Wednesday, 25 February 2009

Twisted radio beams could untangle the airwaves

We're not only exhausting tangible resources such as oil. 

The radio spectrum is becoming increasingly crowded, with virgin "veins" of frequency running short. 

The Swedish Institute of Space Physics have found that twisting radio beams into a helical shape as they are transmitted could help ease the congestion.

Radio frequency encompasses electromagnetic waves between 3 kilohertz and 300 gigahertz, and as wireless communications technology advances much of that range is being used. Satellite TV, wireless computer networks and cellphones are among the growing technologies vying for space up to 30 gigahertz, with some technology even beginning to extend beyond 100 gigahertz leaving a dwindling supply of virgin terrain to exploit.

See below for the full article:


Monday, 23 February 2009

Internet copyright law delayed

In a press conference today, New Zealand Prime Minister John Key (how painful it is to write that) announced that Section 92A would be delayed until March 27th. The blackout worked, at least temporarily.


Friday, 20 February 2009

Dirt Beneath The Daydream

The "Dirt Beneath the Daydream" CD - distributed with The Wire magazine - features 21 tracks of prime New Zealand noise, avant rock, psych-folk, electronica, sound art, Improv and beyond.


Tuesday, 17 February 2009

Creative Freedom Foundation: Blackout

(In New Zealand, under the new National Government), ISPs will soon be forced to take down internet connections and websites of anyone accused (not convicted) of copyright infringement.

The Creative Freedom Foundation have organised a nation-wide Internet Blackout Campaign against Guilt Upon Accusation laws in NZ. The blackout, taking place from 16-23 February, is a reaction to Section 92A of the Copyright Amendment Act, due to come into effect in NZ on February 28 unless the Government suspends or repeals the law.


Wednesday, 11 February 2009


An intro to the very wonderful FLOSSify project, which is introducing textbooks about free software into schools and universities:

For a long time educational courses have been cheap marketing for proprietary software companies. Can a student really afford all those expensive softwares required by the courses? No. Ever hear of a software company kicking up a fuss because students are using 'unofficial' versions? 

Well, it does happen but not often. And why not? Because proprietary software companies know, as the universities know, that once the students leave their training they will be indoctrinated with those tools and simply slipstream into being paid up proprietary software citizens. Simply put, unlicensed software used in education is tolerated because it is cheap marketing.

Tuesday, 10 February 2009

Inflatable Bag Monsters

Using the subway air that escapes through pavement grilles, New Yorker Joshua Allen Reynolds takes plastic shopping bags and dustbin liners and creates these amazing, animated inflatable creatures.


Monday, 9 February 2009

Change you can download

There a billion in secret Congressional reports are now available on Wikileaks. This new website has released nearly a billion dollars worth of quasi-secret reports commissioned by the United States Congress. The 6,780 reports, current as of this month, comprise over 127,000 pages of material on some of the most contentious issues in the U.S.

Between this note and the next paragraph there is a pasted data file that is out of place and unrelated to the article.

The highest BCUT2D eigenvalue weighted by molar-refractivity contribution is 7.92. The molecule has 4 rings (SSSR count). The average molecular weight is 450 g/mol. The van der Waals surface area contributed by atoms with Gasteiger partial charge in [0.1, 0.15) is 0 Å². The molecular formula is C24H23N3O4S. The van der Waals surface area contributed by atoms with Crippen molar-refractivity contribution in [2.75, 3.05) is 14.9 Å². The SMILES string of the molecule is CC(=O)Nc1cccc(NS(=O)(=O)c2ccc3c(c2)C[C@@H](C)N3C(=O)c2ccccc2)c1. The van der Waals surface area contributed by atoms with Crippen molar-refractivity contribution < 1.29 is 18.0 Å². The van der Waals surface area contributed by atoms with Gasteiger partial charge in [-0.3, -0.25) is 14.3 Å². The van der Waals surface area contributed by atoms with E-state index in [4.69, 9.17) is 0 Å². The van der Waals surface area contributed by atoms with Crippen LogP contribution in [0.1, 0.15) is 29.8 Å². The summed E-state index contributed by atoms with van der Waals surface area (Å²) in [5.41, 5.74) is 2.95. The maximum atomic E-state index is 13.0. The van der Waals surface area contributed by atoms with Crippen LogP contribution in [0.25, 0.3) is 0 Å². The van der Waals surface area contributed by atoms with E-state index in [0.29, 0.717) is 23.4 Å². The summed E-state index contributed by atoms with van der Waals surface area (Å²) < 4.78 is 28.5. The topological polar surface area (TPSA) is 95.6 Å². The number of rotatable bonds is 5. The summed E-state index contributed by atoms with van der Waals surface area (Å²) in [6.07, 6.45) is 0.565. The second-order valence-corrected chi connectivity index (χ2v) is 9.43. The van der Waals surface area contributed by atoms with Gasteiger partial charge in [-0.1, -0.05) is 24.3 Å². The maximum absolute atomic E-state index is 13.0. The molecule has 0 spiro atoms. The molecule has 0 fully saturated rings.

Quantum Information Teleported Between Distant Atoms

An article about a new technique which can move fragile quantum data between atoms without destroying it. It features the classic line:

"A qubit walks into a bar, unsure of whether to order drink A or drink B. If the bartender asks the qubit what it wants, the qubit will collapse and be destroyed."


Friday, 6 February 2009

'Zombies ahead' warns electronic road sign

Pranksters in at least three US states have figured out how to alter the text on electronic road signs, posting notices of "Nazi zombies" and "raptors ahead" instead of legitimate messages detailing traffic problems.


Thursday, 5 February 2009

Holographic Noise: A New Era In Fundamental Physics?

Here's a must read article relating the story of how researchers searching the depths of space to study gravitational waves, may have stumbled on one of the most important discoveries in physics. Craig Hogan, a physicist at Fermilab, is convinced that he has found proof in the data of a gravitational wave detector called GEO600, of a holographic Universe – and that his ideas could explain mysterious noise in the detector data that has not been explained so far.

"In order to test the theory of holographic noise, the frequency of GEO600´s maximum sensitivity will be shifted towards ever higher frequencies. The frequency of maximum sensitivity is the tone that the detector can hear best. It is normally adjusted to offer the best chance for hearing exploding stars or merging black holes."


Artists re-open ICA Live Art Department

In London, following the highly controversial closure of the Institute for Contemporary Arts' live and media arts departments in 2008, a group of artists have taken matters into their own hands:

"Filling a gap, and always willing to lend a hand when major arts organisations fail to do their jobs properly, we are delighted to announce the re-opening of the ICA Live Art Department, albeit in imaginary form.
True Riches is an independent curatorial project comprising virtual programming and proposals from an international group of artists, curators and thinkers working in and around Live Art."


Monday, 2 February 2009

Sort of Alive: inhumane treatment of robots

This is a brilliant article discussing conemporary developments in robotics, particularly in relation to warfare:
"The troops promoted the robot to staff sergeant -- a high honor, since that usually means a squad leader. They also awarded it three "purple hearts."